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Have you ever been sitting in a train that's standing in a station, then suddenly had that strange impression that the platform next to you has started moving and is heading away from you down the track, back the way your train came in? If there wasn't an obvious sensation as your train pulled away, it can take a second or two to register that it's you that's actually moving and the platform is still firmly fixed where it was.
Every object - every particle of every object - will respond to its surroundings as if it is stationary and it's the things around it that are moving. It can't do anything else, since it is effectively the centre of its own personal universe. So a moving object will respond to everything around it as if it were standing still, as if its particle energy-flows weren't partly occupied in carrying it through space but were wholly involved in circulating round those particles, notching up time-experience.
This gives our object a whole new slant on reality - literally. Its energy-flows are 'diagonal' - across space and around each particle - but it responds to external influences as if those diagonals are 'vertical', its particles not moving through space at all
It's just like a person who's leaning forward, but thinks that they're standing upright. They will see other people - who are standing upright - as leaning backwards, and they'll see the ground as tilted when it is in fact level. In this context 'upright' is the direction of time-experience and 'level' is the direction of spatial movement (see the energy-flow triangle at the start of this chapter). So a moving object will have a distorted perspective on both time and space, experiencing both 'at an angle', so to speak. In particular it will experience the effects of other objects or influences rather differently from if it were stationary.
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(With thanks & apologies to the Beatles)
When it was shown beyond doubt that the speed of light measures the same from all states of motion, various people tried to explain this rather bizarre result. One contemporary of Einstein, Hendrik Lorentz, suggested that it might be due to changes in the length of objects travelling at speed, but he wasn't able to find a formula that worked for this idea. Perhaps if he'd had the benefit of a well-developed and accepted Quantum Theory ... - but that was some time in the future.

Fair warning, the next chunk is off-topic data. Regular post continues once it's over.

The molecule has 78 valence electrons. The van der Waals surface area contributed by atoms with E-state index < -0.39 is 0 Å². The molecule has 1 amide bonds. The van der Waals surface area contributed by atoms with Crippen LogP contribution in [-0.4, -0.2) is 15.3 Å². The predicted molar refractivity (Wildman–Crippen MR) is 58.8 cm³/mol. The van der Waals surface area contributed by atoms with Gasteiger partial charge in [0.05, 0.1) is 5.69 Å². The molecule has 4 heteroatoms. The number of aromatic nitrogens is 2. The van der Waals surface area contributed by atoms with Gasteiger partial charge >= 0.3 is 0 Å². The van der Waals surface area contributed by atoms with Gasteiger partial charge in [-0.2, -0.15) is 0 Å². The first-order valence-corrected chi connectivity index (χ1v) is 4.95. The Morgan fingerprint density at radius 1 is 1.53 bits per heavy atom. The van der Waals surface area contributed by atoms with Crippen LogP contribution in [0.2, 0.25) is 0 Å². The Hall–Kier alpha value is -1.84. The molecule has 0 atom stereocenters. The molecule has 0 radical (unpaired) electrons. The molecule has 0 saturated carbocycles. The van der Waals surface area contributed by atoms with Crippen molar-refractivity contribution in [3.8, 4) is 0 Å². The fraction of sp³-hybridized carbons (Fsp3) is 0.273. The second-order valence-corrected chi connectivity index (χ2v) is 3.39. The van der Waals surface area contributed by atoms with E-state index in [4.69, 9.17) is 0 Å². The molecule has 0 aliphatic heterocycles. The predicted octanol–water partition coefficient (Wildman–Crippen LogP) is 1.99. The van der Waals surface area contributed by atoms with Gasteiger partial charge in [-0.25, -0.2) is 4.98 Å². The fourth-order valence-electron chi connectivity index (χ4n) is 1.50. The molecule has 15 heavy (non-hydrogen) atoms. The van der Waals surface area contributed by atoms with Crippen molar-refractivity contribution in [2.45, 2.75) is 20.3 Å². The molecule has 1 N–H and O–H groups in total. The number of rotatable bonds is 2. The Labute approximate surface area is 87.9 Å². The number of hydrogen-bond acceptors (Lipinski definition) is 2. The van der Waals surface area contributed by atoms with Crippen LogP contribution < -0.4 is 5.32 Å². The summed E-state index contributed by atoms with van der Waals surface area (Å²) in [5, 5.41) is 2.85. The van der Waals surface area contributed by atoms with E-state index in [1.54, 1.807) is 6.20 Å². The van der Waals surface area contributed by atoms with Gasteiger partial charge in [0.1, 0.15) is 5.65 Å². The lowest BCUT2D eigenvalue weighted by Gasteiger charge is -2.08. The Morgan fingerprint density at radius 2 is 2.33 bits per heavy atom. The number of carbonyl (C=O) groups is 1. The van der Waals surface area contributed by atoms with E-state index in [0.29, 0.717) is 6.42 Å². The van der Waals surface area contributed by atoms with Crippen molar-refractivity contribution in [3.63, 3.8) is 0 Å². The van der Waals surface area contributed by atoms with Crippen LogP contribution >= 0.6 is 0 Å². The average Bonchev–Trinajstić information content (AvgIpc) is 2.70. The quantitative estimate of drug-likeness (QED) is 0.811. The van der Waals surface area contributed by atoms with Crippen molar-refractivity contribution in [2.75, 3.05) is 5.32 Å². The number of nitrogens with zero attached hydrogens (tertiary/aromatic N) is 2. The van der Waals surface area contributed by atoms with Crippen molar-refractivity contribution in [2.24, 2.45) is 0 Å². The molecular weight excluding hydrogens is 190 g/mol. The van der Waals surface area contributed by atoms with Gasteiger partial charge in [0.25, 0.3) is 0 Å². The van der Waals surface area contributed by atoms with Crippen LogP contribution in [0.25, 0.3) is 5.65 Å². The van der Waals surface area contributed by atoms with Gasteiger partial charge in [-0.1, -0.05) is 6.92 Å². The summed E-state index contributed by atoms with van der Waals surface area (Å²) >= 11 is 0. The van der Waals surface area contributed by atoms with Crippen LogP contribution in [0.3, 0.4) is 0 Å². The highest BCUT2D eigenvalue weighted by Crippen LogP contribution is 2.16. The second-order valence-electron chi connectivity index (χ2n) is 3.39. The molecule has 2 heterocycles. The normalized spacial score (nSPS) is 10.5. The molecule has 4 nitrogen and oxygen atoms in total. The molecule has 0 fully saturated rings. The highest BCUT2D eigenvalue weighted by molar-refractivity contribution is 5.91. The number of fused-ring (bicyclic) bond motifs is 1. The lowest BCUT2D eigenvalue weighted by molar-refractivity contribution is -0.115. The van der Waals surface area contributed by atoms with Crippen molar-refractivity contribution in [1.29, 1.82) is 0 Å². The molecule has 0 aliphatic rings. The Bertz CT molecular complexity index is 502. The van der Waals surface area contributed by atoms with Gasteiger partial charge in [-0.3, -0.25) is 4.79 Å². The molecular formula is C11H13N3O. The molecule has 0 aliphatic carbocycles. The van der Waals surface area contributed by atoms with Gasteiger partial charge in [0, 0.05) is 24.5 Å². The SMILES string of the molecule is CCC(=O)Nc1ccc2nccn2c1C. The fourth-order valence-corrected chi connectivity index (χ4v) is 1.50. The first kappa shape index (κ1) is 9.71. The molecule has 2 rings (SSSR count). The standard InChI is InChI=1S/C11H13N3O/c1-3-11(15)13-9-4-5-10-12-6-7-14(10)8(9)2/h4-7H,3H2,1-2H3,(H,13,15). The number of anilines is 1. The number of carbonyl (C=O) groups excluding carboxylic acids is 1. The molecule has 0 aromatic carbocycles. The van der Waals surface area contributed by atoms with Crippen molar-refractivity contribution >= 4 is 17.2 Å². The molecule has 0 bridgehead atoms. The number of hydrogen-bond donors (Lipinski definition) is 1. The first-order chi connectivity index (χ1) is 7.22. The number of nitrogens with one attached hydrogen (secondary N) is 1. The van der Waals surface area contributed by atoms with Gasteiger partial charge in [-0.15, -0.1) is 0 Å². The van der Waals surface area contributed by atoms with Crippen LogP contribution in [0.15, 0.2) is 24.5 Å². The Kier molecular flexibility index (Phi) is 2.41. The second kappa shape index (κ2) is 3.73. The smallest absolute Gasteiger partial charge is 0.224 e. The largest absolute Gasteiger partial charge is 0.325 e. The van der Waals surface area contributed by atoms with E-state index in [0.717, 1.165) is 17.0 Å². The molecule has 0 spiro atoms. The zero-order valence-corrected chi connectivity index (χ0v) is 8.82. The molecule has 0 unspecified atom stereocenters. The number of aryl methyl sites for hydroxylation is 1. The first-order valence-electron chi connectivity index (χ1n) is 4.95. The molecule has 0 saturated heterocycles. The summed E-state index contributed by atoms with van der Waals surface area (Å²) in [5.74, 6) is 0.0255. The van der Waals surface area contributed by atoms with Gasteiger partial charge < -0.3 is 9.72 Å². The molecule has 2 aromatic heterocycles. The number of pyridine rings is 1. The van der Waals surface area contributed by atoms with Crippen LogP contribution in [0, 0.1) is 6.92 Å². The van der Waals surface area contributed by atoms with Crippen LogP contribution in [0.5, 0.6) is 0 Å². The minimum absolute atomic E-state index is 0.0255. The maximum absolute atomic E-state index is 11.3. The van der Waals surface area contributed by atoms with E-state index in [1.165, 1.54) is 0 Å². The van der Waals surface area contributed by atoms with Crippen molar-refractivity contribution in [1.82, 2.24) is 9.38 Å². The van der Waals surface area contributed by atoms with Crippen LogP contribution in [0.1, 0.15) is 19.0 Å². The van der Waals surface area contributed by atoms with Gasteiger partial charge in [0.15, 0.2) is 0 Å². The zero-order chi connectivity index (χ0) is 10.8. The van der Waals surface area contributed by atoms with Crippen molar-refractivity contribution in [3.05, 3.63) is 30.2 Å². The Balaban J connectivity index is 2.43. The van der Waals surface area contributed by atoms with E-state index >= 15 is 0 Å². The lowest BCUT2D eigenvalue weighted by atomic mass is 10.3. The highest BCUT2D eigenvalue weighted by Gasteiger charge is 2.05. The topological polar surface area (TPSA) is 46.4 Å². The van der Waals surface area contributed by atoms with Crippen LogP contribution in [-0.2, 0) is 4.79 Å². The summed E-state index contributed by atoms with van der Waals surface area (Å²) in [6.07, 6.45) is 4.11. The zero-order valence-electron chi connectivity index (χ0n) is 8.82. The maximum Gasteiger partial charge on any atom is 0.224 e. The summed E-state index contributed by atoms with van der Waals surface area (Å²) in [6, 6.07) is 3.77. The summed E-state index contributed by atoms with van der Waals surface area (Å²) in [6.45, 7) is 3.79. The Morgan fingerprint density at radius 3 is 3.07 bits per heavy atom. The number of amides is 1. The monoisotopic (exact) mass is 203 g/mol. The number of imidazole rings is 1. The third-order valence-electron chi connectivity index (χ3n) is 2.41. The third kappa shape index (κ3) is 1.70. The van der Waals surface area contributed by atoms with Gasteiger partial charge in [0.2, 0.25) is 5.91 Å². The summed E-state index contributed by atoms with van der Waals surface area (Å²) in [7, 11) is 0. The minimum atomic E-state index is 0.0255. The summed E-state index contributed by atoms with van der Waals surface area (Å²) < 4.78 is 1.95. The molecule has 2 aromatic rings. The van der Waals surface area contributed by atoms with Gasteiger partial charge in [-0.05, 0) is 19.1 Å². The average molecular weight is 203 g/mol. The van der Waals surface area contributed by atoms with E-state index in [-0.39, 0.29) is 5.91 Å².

One major contribution that Lorentz did make to Relativity Theory was the Lorentz Transformation. This is actually a set of equations that allows one object's reality to be re-cast into the form that it's experienced by another object in motion with respect to the first. The Lorentz Transformation is essential for any scientific work involving relativistic speeds (near-light-speed).
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If we apply the concept of cyclic energy flow to the issue, with no assumptions of any of the results from Special Relativity, we arrive at exactly the same formulae as Lorentz did. The following summary gives a non-technical overview of how those formulae are reached.
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The triangle below shows the energy flows when the object is moving at 98% of the speed of light - the horizontal side (linear flow) is 98% of the length of the diagonal side (total flow). Here the total energy needed by the object works out to about five times the energy that provides the structure of the object at rest - the longest side (total flow) is about five times the length of the vertical side (cyclic flow).
As we get very close to the speed of light the situation gets pretty tricky. There's no way the diagrams would fit on any page in this book! At 99.99% of the speed of light the base of the triangle would have to be 99.99% of the length of the diagonal side.
This means that our triangle would have to have a diagonal side over seventy times the length of the vertical side. In other words the total energy flow in our object travelling at 99.99% of the speed of light would have to be over seventy times the energy in that same object at rest.
At 99.999999% of the speed of light, the diagonal of our triangle would be over seven thousand times the length of the vertical side. Our object would need over seven thousand times its rest-energy to travel at that speed.